J.G. Ballard's candid autobiography impresses through its hallucinatory evocation of the human (war, social, psychological) scenery, the unfolding of the deep sources and motivations of his authorship and the emotions in his life as a family man.
As a young boy in Shanghai, J. G. Ballard was unsettled by the deep social differences between the wealthy foreign bourgeoisie and the extreme poverty of the local population with `orphans left to starve in doorways'.
The picture became even grimmer when the Japanese invaded China and war atrocities (clubbing to death) became nearly an everyday street scene. `Starving families sat around the gates, the women wailing and holding up their skeletal children.'
On his return to England after the war, he was confronted with the English class system, `an instrument of political control'. For the higher classes `change was the enemy of everything they believed in.' Meanwhile, the living standard of the working class was dreadful: `how bleakly they lived, how poorly paid, educated, housed and fed ... a vast exploited workforce, not much better off than the industrial workers in Shanghai.'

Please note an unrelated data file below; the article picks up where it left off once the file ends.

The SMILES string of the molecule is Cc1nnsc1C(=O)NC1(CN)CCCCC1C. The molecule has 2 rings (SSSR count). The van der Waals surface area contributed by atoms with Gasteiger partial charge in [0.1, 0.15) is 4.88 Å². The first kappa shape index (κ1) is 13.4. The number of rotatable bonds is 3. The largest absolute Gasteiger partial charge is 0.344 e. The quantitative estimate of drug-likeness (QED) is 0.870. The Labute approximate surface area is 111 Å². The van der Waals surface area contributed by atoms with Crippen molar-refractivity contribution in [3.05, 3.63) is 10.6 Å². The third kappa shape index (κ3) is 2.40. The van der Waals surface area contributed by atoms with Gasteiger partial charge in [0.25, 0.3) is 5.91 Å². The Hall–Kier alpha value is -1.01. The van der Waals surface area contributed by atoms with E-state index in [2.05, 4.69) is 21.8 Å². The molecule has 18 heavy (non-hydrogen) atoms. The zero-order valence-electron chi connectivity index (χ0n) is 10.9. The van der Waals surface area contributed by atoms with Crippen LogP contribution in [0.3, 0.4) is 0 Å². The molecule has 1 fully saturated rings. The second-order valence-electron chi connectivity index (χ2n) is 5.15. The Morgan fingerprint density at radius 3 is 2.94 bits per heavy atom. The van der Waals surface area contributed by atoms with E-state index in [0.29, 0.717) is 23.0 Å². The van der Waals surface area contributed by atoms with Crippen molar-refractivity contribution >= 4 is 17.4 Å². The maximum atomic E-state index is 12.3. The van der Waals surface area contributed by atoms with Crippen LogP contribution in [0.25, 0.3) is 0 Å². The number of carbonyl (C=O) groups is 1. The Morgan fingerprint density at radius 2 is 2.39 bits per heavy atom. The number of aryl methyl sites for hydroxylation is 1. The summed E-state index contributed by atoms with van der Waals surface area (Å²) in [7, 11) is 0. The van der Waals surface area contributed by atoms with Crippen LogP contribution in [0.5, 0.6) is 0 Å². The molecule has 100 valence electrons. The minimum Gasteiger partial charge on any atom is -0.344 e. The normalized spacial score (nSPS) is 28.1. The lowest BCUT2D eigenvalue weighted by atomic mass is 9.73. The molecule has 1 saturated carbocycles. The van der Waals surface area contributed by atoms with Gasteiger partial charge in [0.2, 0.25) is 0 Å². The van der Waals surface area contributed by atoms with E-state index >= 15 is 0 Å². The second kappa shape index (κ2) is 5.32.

Studying in Cambridge he saw that for the inmates `heterosexuality was a curious choice.'
His family life
At the beginning of the 20th century, `children were an appendage to parents, somewhere between the servants and an obedient Labrador' and `childhood was a gamble with disease and early death.' To the contrary, J.G. Ballard was a father and a mother for his children after the early death of his wife.
His medical studies in Cambridge (dissection) taught him `that though death was the end, the human imagination and the human spirit could triumph over our own dissolution.'
As an editor of a scientific magazine `Chemistry and Industry', he read at first hand reports on new discoveries in the drug, computer and nuclear weapons industries.
He saw the originality and vitality of Science Fiction, which he wanted to `interiorize' by `looking for the pathology that underlay the consumer society, the TV landscape and the nuclear arms race.' For him, writers of so-called serious fiction wrote first and foremost about themselves.
Other deep influences were Freud and the surrealists, who showed him a more real and meaningful world.
As a writer he considered himself a lifelong outsider and maverick, devoted to predicting and provoking change.
Themes and vision on mankind
Against all these backgrounds, J.G. Ballard saw perspicaciously that `human beings have far darker imaginations' than normally accepted. Human beings are often irrational and dangerous.' Mankind is ruled by reason and self-interest only when it suits us.
Fundamentally, his fiction `is the dissection of a deep pathology, witnessed in Shanghai and expressed in the threat of nuclear war and the assassination of J.F. Kennedy.'
The result of all these unsettling confrontations and psycho-pathological insights are masterpieces like `Empire of the Sun' or disturbing provocative nightmares of auto-destruction like `Crash'.
This book is a must read for all amateurs of English and world literature and or the admirers of J. G. Ballard's iconoclastic prose.